the experiment - touching the other team's ball.

Discussion in 'Referee' started by ref47, Jul 14, 2005.

  1. ref47

    ref47 Member

    Aug 13, 2004
    n. va
    fifa has the great experiment on carding players for touching the ball after the other team has been awarded possession or after a goal is scored. now mls has its own cure for this problem. from the 7-11-05 mls discussion notes:

    "There have been recent confrontations resulting from a player retrieving a ball from the net after his team has scored and a member of the opposing team taking exception to it. The best way to avoid this problem is to get to the ball before the player does."

    do they really think that the ref is close enough to the goal to "get to the ball" first? i don't know about you all, but i try not to be standing in front of the goal when the players are trying to score. in fact, i don't think i have ever been closer to the goal than the player who scored.

    obviously we need to control these situations, but the mls method isn't reality. the initial report from fifa says the refs like the no touch rule and offered a slight modification to allow for situations where the player was clearly not trying to delay the match.
    http://www.fifa.com/en/development/refereeing/index/0,1247,108408,00.html?articleid=108408
    while initially a skeptic on this change, i think the change with the suggested modification could be usefull.
     
  2. Claymore

    Claymore Member

    Jul 9, 2000
    Montgomery Vlg, MD
    Club:
    DC United
    Nat'l Team:
    United States
    The thread title made me giggle.
     
  3. refontherun

    refontherun Member+

    Jul 14, 2005
    Georgia
    Nat'l Team:
    United States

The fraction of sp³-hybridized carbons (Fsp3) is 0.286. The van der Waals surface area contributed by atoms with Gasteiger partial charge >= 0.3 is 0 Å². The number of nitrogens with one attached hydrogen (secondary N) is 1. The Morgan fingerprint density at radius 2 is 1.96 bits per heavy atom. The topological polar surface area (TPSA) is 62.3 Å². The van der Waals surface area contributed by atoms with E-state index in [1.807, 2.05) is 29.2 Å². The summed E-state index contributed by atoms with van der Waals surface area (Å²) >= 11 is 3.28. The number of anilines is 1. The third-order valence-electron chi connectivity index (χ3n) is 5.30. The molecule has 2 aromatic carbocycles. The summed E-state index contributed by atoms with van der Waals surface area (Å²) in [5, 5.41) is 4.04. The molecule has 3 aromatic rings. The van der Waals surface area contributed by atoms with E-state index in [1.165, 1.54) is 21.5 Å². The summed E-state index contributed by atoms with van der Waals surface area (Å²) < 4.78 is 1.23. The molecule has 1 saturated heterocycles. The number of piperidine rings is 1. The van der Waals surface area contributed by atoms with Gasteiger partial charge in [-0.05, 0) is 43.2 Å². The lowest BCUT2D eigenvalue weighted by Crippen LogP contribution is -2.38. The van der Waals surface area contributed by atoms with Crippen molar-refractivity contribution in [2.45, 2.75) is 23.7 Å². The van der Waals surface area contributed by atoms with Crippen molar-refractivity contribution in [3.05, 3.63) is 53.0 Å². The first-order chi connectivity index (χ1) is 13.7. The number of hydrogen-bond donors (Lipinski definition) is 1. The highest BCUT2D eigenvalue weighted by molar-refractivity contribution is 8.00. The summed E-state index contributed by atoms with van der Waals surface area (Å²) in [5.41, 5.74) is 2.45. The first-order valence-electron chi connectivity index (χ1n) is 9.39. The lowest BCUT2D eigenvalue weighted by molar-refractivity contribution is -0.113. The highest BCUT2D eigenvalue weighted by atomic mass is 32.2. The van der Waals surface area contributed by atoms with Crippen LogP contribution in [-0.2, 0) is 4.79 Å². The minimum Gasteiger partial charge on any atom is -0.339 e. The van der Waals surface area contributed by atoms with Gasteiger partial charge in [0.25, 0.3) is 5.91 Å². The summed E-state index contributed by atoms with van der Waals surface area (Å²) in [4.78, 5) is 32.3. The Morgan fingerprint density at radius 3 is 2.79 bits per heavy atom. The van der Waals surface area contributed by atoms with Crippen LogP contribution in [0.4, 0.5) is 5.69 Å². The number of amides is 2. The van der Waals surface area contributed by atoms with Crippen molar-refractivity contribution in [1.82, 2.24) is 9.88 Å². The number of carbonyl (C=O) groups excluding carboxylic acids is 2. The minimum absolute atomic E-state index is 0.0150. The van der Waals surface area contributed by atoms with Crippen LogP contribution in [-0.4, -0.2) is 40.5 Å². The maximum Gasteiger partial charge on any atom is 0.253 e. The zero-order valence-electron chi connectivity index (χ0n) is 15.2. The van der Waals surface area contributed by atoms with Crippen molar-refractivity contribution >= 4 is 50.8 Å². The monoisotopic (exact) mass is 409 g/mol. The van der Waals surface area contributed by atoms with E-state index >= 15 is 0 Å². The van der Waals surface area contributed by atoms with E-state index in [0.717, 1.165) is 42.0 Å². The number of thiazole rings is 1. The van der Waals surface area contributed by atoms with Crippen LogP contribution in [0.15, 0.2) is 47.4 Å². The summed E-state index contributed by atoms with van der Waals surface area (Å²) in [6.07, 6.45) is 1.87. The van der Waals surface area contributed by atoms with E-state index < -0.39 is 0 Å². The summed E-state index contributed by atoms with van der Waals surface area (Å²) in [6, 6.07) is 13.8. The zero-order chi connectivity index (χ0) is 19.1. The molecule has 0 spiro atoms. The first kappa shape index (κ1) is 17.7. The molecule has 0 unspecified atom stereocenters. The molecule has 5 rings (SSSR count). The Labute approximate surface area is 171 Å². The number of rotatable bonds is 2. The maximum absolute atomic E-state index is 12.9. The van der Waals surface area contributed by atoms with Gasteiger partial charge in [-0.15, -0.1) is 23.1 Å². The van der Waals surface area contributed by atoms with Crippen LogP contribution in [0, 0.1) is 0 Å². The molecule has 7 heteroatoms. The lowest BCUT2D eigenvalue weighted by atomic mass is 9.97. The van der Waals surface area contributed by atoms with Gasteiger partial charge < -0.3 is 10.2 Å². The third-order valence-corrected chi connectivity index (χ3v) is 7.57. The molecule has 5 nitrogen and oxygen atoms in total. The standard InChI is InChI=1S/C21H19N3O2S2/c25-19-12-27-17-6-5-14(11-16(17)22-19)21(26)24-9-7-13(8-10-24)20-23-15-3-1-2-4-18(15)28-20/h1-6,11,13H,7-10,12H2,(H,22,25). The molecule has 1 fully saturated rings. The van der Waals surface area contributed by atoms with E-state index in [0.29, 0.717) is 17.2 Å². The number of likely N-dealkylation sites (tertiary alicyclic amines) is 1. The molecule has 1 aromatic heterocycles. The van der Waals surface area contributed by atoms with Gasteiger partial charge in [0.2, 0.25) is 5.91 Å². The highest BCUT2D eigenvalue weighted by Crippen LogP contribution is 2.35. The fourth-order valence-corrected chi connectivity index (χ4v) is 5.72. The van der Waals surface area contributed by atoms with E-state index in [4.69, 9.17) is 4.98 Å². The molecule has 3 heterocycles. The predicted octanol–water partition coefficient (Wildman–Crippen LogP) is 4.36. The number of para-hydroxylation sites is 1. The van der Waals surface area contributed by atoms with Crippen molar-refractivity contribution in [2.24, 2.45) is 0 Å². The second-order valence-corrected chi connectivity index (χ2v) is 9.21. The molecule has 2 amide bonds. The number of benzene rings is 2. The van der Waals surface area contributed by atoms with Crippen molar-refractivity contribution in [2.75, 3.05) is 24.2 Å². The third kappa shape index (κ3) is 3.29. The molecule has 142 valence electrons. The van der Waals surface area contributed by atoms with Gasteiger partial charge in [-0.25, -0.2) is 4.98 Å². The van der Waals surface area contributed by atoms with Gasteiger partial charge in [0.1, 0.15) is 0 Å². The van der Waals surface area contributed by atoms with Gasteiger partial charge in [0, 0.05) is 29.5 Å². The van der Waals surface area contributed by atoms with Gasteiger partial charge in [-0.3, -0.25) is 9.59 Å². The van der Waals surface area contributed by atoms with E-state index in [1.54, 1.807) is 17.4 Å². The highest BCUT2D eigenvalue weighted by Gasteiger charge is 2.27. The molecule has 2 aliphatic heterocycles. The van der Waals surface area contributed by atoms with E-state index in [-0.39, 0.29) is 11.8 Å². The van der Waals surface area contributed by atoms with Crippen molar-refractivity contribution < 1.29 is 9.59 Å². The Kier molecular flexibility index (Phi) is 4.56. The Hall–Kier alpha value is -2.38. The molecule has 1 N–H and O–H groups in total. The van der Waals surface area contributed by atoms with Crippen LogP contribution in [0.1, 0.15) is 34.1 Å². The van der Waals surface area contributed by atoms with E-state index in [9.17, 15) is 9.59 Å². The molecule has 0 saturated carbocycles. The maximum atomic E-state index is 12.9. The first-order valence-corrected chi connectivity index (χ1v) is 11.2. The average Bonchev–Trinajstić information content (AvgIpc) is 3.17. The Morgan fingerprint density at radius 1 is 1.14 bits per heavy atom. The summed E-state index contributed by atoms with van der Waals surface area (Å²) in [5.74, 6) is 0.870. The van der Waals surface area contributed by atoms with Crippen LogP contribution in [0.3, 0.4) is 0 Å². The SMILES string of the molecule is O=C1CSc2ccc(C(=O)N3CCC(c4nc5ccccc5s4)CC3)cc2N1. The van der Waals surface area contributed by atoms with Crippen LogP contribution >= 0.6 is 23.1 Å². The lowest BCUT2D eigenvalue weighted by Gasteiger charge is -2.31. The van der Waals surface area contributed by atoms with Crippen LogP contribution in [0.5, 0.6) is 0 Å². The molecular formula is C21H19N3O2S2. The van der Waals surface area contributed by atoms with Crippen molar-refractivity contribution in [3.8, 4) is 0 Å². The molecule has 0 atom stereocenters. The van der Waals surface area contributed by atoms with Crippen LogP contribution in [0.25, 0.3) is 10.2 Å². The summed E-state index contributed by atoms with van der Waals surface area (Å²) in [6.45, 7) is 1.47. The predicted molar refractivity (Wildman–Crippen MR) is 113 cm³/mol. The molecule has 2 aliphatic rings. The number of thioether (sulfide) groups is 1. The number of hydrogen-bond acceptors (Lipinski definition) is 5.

I don't think it would be unlikely to allow the scored upon keeper to retrieve the ball from the net and send it toward mid-field. That would seem to be sporting unless (at higher levels) it was kicked or thrown far from the center circle. At younger levels I could understand a miss-kick in this situation.
     
  4. Wreave

    Wreave New Member

    May 4, 2005
    Colorado Springs, CO
    ref47, I can see you charging in from the corner of the PA, calling "MINE! MINE", diving at the 6, sliding across the goal line, and ending up in the back of the net, cradling the ball in a fetal position.

    We could bring in gynmastics judges to score the dives. Results would be reported to assessors and factored into promotion and assignments.

    Or, not to get too far off into never never land, you could tell players, "Leave the ball alone when it's the other team's restart, and that includes kickoffs." Hmmm...
     
  5. Gary V

    Gary V Member+

    Feb 4, 2003
    SE Mich.
    This makes far too much sense - it'll never pass. Beside, it restores a measure of discretion to the referees. Dontcha know, FIFA/IFAB have been trying to make everything zero-tolerance? Witness the offside debacle.
     
  6. njref

    njref Member

    Mar 29, 2003
    New Jersey
    If the pros in a single tournament ended up with 20 yc's, this is proof that the absolute (no exceptions) rule would be a disaster if applied at lower levels of play, where the players (and refs and coaches) are far less aware of rule changes. As always, some refs would apply the rule with common sense, some would not even know the new rule, and others would follow it literally and start handing out YCs like candy on Halloween. Of course, this inconsistency would make everyone crazy.

    With exceptions and common sense, the rule might prove workable.
     
  7. Statesman

    Statesman New Member

    Sep 16, 2001
    The name says it all
    Actually, the discussion within MLS regarding the referee retrieving the ball is not out of the question. USSF distributes a video example of a fight between players occuring over the ball to professional instructors. In the case demonstrated it is fairly clear that the referee, or assistant, should merely grab the ball himself. No ball, no fight.

    I recall a couple of years ago watching Brian Hall officiate a match. There was a general period of choppy play as both teams became frustrated. Eventually a team scored, with Hall at about the 18. It was no major task for him to simply continue his jog to the goal and grab the ball.